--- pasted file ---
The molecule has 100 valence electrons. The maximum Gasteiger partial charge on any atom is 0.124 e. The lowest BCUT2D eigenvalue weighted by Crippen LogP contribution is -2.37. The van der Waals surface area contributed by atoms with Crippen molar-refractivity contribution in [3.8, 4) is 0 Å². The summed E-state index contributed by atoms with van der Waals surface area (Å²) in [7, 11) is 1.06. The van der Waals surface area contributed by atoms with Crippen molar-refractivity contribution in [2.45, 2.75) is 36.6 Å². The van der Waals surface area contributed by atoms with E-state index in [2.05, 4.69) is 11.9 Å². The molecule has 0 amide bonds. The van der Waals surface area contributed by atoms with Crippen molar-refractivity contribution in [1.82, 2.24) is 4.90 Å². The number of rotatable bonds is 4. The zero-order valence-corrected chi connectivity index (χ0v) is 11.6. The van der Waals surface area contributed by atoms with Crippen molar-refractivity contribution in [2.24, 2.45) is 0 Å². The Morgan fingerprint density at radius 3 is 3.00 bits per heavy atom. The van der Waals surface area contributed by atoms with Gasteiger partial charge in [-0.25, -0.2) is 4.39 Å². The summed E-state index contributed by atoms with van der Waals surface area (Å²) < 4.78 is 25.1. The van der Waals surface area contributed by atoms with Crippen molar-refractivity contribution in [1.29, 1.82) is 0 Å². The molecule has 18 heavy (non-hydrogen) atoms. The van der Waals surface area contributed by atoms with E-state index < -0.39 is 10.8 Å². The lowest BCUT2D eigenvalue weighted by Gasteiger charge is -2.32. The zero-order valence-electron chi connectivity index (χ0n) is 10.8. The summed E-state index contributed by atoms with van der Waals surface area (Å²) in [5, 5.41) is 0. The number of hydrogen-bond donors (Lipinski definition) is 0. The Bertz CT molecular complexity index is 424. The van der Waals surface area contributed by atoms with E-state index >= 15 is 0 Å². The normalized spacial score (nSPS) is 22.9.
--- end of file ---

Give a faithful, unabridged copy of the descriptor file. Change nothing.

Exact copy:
The molecule has 100 valence electrons. The maximum Gasteiger partial charge on any atom is 0.124 e. The lowest BCUT2D eigenvalue weighted by Crippen LogP contribution is -2.37. The van der Waals surface area contributed by atoms with Crippen molar-refractivity contribution in [3.8, 4) is 0 Å². The summed E-state index contributed by atoms with van der Waals surface area (Å²) in [7, 11) is 1.06. The van der Waals surface area contributed by atoms with Crippen molar-refractivity contribution in [2.45, 2.75) is 36.6 Å². The van der Waals surface area contributed by atoms with E-state index in [2.05, 4.69) is 11.9 Å². The molecule has 0 amide bonds. The van der Waals surface area contributed by atoms with Crippen molar-refractivity contribution in [1.82, 2.24) is 4.90 Å². The number of rotatable bonds is 4. The zero-order valence-corrected chi connectivity index (χ0v) is 11.6. The van der Waals surface area contributed by atoms with Crippen molar-refractivity contribution in [2.24, 2.45) is 0 Å². The Morgan fingerprint density at radius 3 is 3.00 bits per heavy atom. The van der Waals surface area contributed by atoms with Gasteiger partial charge in [-0.25, -0.2) is 4.39 Å². The summed E-state index contributed by atoms with van der Waals surface area (Å²) < 4.78 is 25.1. The van der Waals surface area contributed by atoms with Crippen molar-refractivity contribution in [1.29, 1.82) is 0 Å². The molecule has 18 heavy (non-hydrogen) atoms. The van der Waals surface area contributed by atoms with E-state index < -0.39 is 10.8 Å². The lowest BCUT2D eigenvalue weighted by Gasteiger charge is -2.32. The zero-order valence-electron chi connectivity index (χ0n) is 10.8. The summed E-state index contributed by atoms with van der Waals surface area (Å²) in [5, 5.41) is 0. The number of hydrogen-bond donors (Lipinski definition) is 0. The Bertz CT molecular complexity index is 424. The van der Waals surface area contributed by atoms with E-state index >= 15 is 0 Å². The normalized spacial score (nSPS) is 22.9.